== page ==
New Spectroradiometers Complying with the NDSC Standards

Sigrid Wuttke Institute of Meteorology and Climatology, University of Hannover, Hannover, Germany

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Gunther Seckmeyer Institute of Meteorology and Climatology, University of Hannover, Hannover, Germany

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Germar Bernhard Biospherical Instruments, Inc., San Diego, California

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James Ehramjian Biospherical Instruments, Inc., San Diego, California

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Richard McKenzie National Institute of Water and the Atmosphere, Lauder, New Zealand

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Paul Johnston National Institute of Water and the Atmosphere, Lauder, New Zealand

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Michael O'Neill Cooperative Institute for Research in Environmental Sciences, University of Colorado, Boulder, Colorado

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Abstract

The investigation of the effect of solar ultraviolet (UV) and visible radiation on biological organisms and photochemical reactions requires spectral measurements of the desired radiation parameters of high accuracy. The Network for the Detection of Stratospheric Change (NDSC) and the World Meteorological Organization have set up stringent requirements for high-quality spectral measurements of ultraviolet radiation. It is shown that two new instruments comply with these standards. One is the newly developed spectroradiometer of the Institute of Meteorology and Climatology, University of Hannover, Hannover, Germany. It is capable of covering the spectral range from the UV to the near-infrared (290–1050 nm) in a comparably fine resolution. One major aim is to deploy this instrument as a traveling NDSC spectroradiometer. The other new instrument is built for the U.S. National Science Foundation's UV Monitoring Network. It is designed to monitor UV and visible irradiance at high latitudes and covers a wavelength range from 280 to 600 nm. Data of both instruments show deviations of less than 5% for a wide range of atmospheric conditions compared to a NDSC spectroradiometer owned by the Climate Monitoring and Diagnostics Laboratory during the fifth North American Interagency Intercomparison for UV Spectroradiometers. Such deviations represent state-of-the-art instrumentation for conducting long-term measurements of solar UV radiation capable of detecting trends and supporting long-term measurements by traveling standards. Furthermore, there is now an instrument capable of measuring solar irradiance in a wavelength range from 250 to 1050 nm.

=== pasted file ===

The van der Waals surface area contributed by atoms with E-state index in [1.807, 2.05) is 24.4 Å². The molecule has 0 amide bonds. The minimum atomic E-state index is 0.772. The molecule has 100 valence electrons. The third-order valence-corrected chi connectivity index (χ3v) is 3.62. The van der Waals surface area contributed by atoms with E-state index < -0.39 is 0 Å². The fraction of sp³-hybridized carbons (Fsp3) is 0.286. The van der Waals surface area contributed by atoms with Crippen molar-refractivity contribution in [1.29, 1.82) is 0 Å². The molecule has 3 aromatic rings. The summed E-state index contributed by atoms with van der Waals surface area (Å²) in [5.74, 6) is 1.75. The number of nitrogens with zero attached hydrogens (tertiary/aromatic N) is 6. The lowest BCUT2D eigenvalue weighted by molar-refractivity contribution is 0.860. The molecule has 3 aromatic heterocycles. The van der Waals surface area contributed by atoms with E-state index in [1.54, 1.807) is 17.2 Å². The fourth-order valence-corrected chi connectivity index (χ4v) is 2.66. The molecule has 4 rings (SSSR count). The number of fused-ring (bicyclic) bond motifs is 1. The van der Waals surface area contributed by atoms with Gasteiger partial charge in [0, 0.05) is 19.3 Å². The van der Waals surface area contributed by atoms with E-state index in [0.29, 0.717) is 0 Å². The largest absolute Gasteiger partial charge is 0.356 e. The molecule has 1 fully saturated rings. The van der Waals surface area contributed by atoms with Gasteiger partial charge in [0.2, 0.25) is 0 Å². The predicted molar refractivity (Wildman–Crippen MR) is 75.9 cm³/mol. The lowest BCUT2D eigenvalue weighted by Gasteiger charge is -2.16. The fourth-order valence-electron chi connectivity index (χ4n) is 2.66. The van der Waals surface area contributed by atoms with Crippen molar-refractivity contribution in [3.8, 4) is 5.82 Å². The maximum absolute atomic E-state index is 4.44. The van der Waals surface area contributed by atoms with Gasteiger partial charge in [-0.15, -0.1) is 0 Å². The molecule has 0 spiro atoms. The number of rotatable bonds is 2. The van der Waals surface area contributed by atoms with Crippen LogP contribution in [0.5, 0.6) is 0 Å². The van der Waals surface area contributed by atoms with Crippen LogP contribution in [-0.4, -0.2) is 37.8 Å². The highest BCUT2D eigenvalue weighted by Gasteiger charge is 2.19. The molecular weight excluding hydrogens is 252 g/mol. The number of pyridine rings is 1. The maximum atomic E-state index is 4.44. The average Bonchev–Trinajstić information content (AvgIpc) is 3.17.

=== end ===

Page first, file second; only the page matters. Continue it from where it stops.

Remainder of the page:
* Current affiliation: Alfred Wegener Institute for Polar and Marine Research, Bremerhaven, Germany

Corresponding author address: Sigrid Wuttke, Alfred Wegener Institute for Polar and Marine Research, Am Handelshafen 12, 27570 Bremerhaven, Germany. Email: swuttke@awi-bremerhaven.de

Abstract

The investigation of the effect of solar ultraviolet (UV) and visible radiation on biological organisms and photochemical reactions requires spectral measurements of the desired radiation parameters of high accuracy. The Network for the Detection of Stratospheric Change (NDSC) and the World Meteorological Organization have set up stringent requirements for high-quality spectral measurements of ultraviolet radiation. It is shown that two new instruments comply with these standards. One is the newly developed spectroradiometer of the Institute of Meteorology and Climatology, University of Hannover, Hannover, Germany. It is capable of covering the spectral range from the UV to the near-infrared (290–1050 nm) in a comparably fine resolution. One major aim is to deploy this instrument as a traveling NDSC spectroradiometer. The other new instrument is built for the U.S. National Science Foundation's UV Monitoring Network. It is designed to monitor UV and visible irradiance at high latitudes and covers a wavelength range from 280 to 600 nm. Data of both instruments show deviations of less than 5% for a wide range of atmospheric conditions compared to a NDSC spectroradiometer owned by the Climate Monitoring and Diagnostics Laboratory during the fifth North American Interagency Intercomparison for UV Spectroradiometers. Such deviations represent state-of-the-art instrumentation for conducting long-term measurements of solar UV radiation capable of detecting trends and supporting long-term measurements by traveling standards. Furthermore, there is now an instrument capable of measuring solar irradiance in a wavelength range from 250 to 1050 nm.

* Current affiliation: Alfred Wegener Institute for Polar and Marine Research, Bremerhaven, Germany

Corresponding author address: Sigrid Wuttke, Alfred Wegener Institute for Polar and Marine Research, Am Handelshafen 12, 27570 Bremerhaven, Germany. Email: swuttke@awi-bremerhaven.de

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